Northwoods receives 2 to 6 inches of snow Oct. 31
Madison, WI -(Ammoland.com)- Temperatures have dropped and that has continued to trigger rutting activity, which is now reaching peak in some areas.
White-tail bucks are running pretty hard with their noses to the ground. More bucks have been seen chasing does as the rut gets into full swing, and archers have reported some very good success in the last week.
In the Northwoods it went from autumn gold to winter white in just two weeks' time, with anywhere from 2-6-plus inches of snow falling Oct. 31. The fresh snow had many hunters excited for the upcoming deer season as it was much easier to see deer standing out against the white background.
The cooler weather also brought large flocks of ducks to south central Wisconsin, with one duck hunter noting thousands of scaup, or bluebills, coming into a Columbia County marsh he was hunting, flocks the size of which he hadn't seen in 40 years. Canada geese also continue to be abundant, offering waterfowl hunters some ample opportunities to harvest a bird. Goose numbers have now reached 30,000 at Horicon Marsh.
Very large numbers of pheasant hunters have been out on state wildlife areas throughout southern Wisconsin in recent weeks. Grouse hunters are reporting good success with observed bird numbers similar to last year in the Northwoods. While there are still some woodcock being seen in central Wisconsin, the season is now closed.
Trappers are reporting success catching coyote, fox, beaver and muskrats, though fur does not quite appear to be prime. Raccoon hunters have reported successful harvests over the last several weeks.
Overall, fishing has slowed down across the state. Inland some walleye and musky anglers continue to report some success. Along Lake Michigan, the chinook salmon are done with their run and the coho salmon are almost done as well. Numbers of brown trout were increasing as the salmon taper off. Pier and shore anglers were reporting some success for brown and rainbow trout.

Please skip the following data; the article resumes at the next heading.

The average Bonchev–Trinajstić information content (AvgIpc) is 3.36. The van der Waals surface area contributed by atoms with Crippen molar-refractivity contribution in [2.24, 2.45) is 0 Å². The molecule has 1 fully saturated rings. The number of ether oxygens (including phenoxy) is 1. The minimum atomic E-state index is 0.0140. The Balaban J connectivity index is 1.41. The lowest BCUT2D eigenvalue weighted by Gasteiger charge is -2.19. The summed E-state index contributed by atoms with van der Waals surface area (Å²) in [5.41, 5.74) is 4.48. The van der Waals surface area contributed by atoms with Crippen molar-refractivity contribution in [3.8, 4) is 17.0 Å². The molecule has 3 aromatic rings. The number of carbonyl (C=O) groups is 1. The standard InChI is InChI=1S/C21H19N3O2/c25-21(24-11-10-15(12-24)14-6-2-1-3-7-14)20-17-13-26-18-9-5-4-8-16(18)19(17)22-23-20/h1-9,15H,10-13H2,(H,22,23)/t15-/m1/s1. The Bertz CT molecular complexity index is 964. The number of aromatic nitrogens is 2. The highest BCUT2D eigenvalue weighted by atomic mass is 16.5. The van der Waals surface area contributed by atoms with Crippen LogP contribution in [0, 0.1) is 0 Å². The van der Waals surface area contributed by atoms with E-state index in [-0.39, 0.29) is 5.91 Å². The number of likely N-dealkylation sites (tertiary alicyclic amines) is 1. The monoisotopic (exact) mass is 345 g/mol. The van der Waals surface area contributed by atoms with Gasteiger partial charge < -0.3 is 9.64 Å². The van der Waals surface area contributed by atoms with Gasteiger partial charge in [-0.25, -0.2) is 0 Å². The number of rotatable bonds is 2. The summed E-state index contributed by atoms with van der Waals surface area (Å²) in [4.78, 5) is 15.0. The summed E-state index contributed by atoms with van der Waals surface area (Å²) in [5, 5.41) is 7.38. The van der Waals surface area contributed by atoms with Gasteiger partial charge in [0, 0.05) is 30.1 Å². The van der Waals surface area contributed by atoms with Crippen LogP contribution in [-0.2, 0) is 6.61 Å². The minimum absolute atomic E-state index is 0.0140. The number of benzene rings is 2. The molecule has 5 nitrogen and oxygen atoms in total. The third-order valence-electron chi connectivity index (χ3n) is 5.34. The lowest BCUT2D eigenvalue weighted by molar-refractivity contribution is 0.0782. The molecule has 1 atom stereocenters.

People may be noticing smoke rising from some state wildlife areas as wildlife crews are taking advantage of the beautiful fall weather to conduct prescribed burning on select properties throughout the state.
Common loons are staging on the Great Lakes and large inland water bodies, with smaller numbers of red-throated loons reported. Tens of thousands of canvasbacks, gadwall, wigeon, ring-necked ducks, mallards, and coots can be seen from various vantages along the Mississippi River. Numbers of tundra swans are building but have not yet reached peak. More than 21,000 sandhill cranes were counted near Crex Meadows Wildlife Area in Burnett County this past week. The first snowy owls of the season were reported from northeast Wisconsin near Green Bay this week but it's too early to tell if that means another influx of the arctic visitors this winter.
There is still plenty of time to enjoy a fall hike on any of the state trails, with prairies still showing late fall colors of some asters, woodland sunflowers and fall grasses such as big bluestem. Hikers, bikers, skiers and even canoeists and kayakers are being encouraged to provide feedback on Wisconsin's nonmotorized and water trails to the Wisconsin Nonmotorized Recreation and Transportation Trails Council through a new online survey available through the WIDNR website.
About The Wisconsin Department of Natural Resources (WIDNR)
The Wisconsin Department of Natural Resources is charged with sustaining and enhancing Wisconsin’s natural resources and environment. A cornerstone of our mission is providing for outdoor recreation in our state. The WI DNR Facebook page is a place for the outdoor recreating community to share information about fun in Wisconsin’s outdoors.